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Justin Trudeau will join a rare club this afternoon as one of the few sitting prime ministers to testify at a parliamentary committee.

Mr. Trudeau is appearing at the finance committee this afternoon as part of hearings into the controversial awarding of a multimillion-dollar contract to the WE Charity Foundation.

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He is currently scheduled to appear for an hour, followed by an hour of testimony from his chief of staff, Katie Telford. However, opposition MPs voted last night to request that Mr. Trudeau and Ms. Telford testify for up to five hours, so it remains to be seen whether it will be another late night.

The committee hearings started due to concerns of a conflict-of-interest between the Liberal government and the charity, considering the family ties that Mr. Trudeau and Finance Minister Bill Morneau have to the web of WE organizations. (The conflict-of-interest commissioner announced last night he would expand a probe into Mr. Morneau after the minister revealed the charity had given his family complimentary travel, which has since been reimbursed.)

However, other concerns have been raised in recent weeks about how the WE organizations are set up and what they spend their money on.

  • The U.S. arm of WE Charity spent more than US$600,000 on political consultants in Washington just last year, including a contract with a Republican firm. Around that time, Republican operatives published a series of op/eds that criticized reporting from Canadaland that was critical of the WE organization.
  • Someone paid internet users to promote positive WE stories in a bid to manipulate Google search results that could downgrade the appearance of negative stories. WE Charity denies they know the origin of the payments.
  • WE employees told CBC that they were encouraged to go to an event hosted by Mr. Morneau in his riding. WE Charity said the employees’ stories were a “mischaracterization” of events.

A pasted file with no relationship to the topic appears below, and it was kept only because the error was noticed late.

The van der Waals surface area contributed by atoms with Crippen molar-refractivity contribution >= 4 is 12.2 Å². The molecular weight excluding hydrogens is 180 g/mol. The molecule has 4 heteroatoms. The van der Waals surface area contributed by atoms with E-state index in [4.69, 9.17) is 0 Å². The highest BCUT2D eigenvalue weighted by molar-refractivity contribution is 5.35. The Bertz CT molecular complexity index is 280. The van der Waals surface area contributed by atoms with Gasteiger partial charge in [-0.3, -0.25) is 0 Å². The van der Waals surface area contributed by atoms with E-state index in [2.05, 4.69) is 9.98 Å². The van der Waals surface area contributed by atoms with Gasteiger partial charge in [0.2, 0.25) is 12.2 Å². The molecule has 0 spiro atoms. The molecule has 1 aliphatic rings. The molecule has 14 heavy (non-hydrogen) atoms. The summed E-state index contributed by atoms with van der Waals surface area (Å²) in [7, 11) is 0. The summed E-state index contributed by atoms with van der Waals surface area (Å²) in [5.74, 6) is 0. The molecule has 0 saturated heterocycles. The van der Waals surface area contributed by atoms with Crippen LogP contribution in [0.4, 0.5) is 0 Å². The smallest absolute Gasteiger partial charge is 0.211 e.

This is the daily Politics Briefing newsletter, written by Chris Hannay. It is available exclusively to our digital subscribers. If you’re reading this on the web, subscribers can sign up for the Politics newsletter and more than 20 others on our newsletter signup page. Have any feedback? Let us know what you think.


The Auditor-General is planning to probe Canada’s early-warning system for pandemics after a Globe and Mail investigation revealed that a key part of the government unit had essentially been shut down last year – just months before the novel coronavirus emerged.

John McCallum, former immigration minister and ambassador to China, told private business clients in China that he expects relations between that country and China to improve in the near future.

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Meanwhile, the Canadian government is being urged to investigate the use of forced-labour camps in China’s Xinjiang region, where ethnic minorities are imprisoned and a number of Canadian companies manufacture their goods.

The leaders of Apple, Amazon, Google and Facebook faced an unprecedented grilling at the U.S. House’s antitrust hearings. The focus of the hearings is whether these digital giants have become so large and their products so pervasive that they are threatening democracy.

Herman Cain, the U.S. businessman who made a memorable run for the Republican presidential nomination in 2012, has died of COVID-19 at the age of 74.